TV Subtitling Explained – Interview With RTE

A blog by @mircwalsh

TV Subtitling Explained – Interview With RTE

October 1, 2009

RTE, Ireland’s national TV broadcaster, aims to subtitle all its shows by 2014, with the help of digital tools. For now, here’s an outline of the work involved, as discovered by Miriam Walsh, IDK’s journalist intern.

It may be hard to believe – but subtitles don’t just magically pop up on TV screens as soon as 888 is pressed on the remote. Meeting with Anne Barry, who adds subtitles to RTE shows, I learned how one half-hour TV show can sometimes take over half a day to add subtitles to.

Learning about the process and the different kinds of subtitling, I got an insight into how the team determines which shows are subtitled and which are not. Working backward through the day, RTE’s main focus is on prime time TV, which airs from 6pm until 12am at night. At this time shows such as RTE News and Weather, Home and Away and CSI are all subtitled.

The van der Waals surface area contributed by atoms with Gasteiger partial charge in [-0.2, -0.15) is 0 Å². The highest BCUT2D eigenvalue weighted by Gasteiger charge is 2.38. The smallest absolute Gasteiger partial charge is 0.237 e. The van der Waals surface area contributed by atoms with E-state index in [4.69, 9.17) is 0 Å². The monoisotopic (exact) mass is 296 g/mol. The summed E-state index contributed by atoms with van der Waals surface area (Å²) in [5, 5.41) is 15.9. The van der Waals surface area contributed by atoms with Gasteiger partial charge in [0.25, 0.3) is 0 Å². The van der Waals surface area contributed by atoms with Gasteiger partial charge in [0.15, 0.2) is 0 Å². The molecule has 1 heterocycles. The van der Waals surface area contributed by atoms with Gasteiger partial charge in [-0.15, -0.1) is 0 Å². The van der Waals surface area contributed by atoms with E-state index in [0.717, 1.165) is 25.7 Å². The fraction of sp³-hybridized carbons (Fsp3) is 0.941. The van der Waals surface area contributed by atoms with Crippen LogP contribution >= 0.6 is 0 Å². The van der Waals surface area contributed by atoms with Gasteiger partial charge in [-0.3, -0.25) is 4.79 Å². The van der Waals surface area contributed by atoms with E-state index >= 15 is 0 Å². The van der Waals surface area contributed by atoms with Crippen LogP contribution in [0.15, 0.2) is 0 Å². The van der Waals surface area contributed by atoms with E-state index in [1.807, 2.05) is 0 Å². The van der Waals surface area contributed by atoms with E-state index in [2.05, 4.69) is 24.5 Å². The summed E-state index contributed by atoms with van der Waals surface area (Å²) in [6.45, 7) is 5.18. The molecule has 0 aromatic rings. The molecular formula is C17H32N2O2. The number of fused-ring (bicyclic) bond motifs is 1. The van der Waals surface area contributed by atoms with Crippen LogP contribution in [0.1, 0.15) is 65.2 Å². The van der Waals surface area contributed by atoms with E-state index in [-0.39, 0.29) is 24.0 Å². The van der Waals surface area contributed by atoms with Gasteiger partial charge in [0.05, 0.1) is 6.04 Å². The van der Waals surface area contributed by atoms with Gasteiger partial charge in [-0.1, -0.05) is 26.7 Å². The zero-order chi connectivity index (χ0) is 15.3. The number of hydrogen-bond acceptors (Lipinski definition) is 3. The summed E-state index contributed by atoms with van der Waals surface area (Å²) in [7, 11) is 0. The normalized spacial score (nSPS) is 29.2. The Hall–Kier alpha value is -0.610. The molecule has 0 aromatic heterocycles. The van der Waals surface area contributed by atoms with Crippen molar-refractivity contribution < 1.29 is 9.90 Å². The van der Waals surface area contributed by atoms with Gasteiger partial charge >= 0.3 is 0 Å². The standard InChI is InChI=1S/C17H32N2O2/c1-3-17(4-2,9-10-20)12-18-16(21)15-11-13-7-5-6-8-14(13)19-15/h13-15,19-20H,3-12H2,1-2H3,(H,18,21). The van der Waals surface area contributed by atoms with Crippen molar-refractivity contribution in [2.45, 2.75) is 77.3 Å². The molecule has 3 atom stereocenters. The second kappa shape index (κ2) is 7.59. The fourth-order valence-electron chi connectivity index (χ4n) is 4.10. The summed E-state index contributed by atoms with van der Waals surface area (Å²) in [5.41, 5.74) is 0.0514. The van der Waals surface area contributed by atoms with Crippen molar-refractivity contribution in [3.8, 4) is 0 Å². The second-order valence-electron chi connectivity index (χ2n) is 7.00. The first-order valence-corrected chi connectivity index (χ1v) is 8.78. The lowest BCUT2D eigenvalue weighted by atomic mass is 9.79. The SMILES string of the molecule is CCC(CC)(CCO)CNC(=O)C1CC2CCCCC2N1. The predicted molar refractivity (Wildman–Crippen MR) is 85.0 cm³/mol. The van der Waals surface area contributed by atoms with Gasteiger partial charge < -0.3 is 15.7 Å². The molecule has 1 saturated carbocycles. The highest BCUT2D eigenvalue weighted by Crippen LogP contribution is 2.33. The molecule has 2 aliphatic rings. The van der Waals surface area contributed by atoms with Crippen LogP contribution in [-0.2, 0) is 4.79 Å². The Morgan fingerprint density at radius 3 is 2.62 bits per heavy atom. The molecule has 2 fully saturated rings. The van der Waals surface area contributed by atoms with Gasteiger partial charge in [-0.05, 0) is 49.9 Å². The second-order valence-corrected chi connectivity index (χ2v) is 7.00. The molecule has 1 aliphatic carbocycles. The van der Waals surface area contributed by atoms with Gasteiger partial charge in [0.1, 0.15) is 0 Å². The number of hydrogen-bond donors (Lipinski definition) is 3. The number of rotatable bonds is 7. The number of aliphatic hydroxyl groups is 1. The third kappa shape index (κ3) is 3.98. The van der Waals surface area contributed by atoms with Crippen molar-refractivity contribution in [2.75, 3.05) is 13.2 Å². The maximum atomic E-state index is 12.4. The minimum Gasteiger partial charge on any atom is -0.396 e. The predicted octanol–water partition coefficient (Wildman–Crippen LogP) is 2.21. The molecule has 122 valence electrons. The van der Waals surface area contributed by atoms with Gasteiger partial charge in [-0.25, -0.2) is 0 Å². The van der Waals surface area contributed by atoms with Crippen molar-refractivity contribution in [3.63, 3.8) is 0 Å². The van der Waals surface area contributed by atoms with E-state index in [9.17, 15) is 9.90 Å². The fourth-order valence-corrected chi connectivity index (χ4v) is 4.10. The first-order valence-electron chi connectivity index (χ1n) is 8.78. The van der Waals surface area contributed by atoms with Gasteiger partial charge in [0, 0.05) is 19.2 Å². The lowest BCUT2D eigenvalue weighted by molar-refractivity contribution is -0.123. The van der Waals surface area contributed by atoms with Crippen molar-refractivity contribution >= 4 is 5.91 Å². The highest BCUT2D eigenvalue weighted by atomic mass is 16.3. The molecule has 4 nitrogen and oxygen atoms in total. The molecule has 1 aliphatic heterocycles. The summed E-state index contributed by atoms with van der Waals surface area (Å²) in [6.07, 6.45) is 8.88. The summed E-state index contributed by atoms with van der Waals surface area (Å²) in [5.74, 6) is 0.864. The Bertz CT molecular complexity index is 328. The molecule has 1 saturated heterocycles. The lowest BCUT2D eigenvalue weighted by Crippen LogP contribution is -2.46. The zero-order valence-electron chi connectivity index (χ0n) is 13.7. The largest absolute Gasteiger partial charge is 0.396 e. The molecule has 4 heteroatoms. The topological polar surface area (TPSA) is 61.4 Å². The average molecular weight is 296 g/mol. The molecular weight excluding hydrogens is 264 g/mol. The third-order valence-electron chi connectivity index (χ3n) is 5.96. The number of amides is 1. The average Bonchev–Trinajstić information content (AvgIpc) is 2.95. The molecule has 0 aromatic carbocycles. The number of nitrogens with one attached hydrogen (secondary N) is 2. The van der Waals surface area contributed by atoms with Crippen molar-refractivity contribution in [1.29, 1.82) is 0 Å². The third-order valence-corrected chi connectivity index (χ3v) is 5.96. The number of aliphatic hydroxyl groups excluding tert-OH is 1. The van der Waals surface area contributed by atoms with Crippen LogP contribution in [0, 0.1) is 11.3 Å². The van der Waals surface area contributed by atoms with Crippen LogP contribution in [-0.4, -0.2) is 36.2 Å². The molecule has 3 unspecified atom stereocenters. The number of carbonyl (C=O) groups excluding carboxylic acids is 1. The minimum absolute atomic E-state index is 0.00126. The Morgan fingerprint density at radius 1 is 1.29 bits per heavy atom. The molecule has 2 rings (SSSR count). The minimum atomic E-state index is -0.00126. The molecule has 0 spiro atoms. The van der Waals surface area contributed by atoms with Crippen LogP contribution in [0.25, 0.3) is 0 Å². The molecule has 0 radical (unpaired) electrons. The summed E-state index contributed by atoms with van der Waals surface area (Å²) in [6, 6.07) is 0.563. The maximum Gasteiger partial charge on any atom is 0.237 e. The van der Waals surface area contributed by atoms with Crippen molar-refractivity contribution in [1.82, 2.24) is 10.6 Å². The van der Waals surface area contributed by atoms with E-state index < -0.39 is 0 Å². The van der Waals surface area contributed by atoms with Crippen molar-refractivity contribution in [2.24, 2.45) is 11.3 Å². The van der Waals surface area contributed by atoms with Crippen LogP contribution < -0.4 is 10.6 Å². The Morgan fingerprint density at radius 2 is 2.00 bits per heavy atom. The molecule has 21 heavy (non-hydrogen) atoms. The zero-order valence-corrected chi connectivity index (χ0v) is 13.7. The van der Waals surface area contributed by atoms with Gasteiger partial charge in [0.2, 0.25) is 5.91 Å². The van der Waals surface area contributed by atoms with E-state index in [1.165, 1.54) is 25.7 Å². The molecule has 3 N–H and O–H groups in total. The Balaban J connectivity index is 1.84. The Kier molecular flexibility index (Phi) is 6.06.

For children, some early evening TV shows including Kazoo have subtitles, as does morning show Balamory. Because the process is so costly, Anne and the small team of four must ask if it is worth their time and the expense of subtitling shows such as Arthur, which appears at 6.45 in the morning.

The questions they have to ask are, will kids be up at that hour? And will those kids be of reading age? There is little point providing subtitles for a sleeping audience or those too young to read them.

Sometimes it is not possible to get subtitles for a TV show and there is little that RTE can do about this. They do however try to buy in shows that have subtitles or shows that can be subtitled over those which cannot. The Big Big movie on a Saturday night is always given priority, as are movies shown during school holidays and mid-term breaks.

The summer is a slower period for RTE with more reruns being shown for adults. This gives the team more time and money to spend on children’s TV shows and so priority is given to these at this time.

In terms of the subtitling of childrens’ TV shows, Anne thinks RTE has done as much as they can to make this possible. With connections in Disney, Anne stresses that she is always searching for subtitled shows. RTE’s new childrens’ shows include Dex Hamilton, which will be shown from October.

It is RTE’s aim to have 100% of TV shows subtitled by 2014. Anne believes this process will be easier in future when the system is digitised. RTE’s online TV player currently does not support subtitles, but will do in future.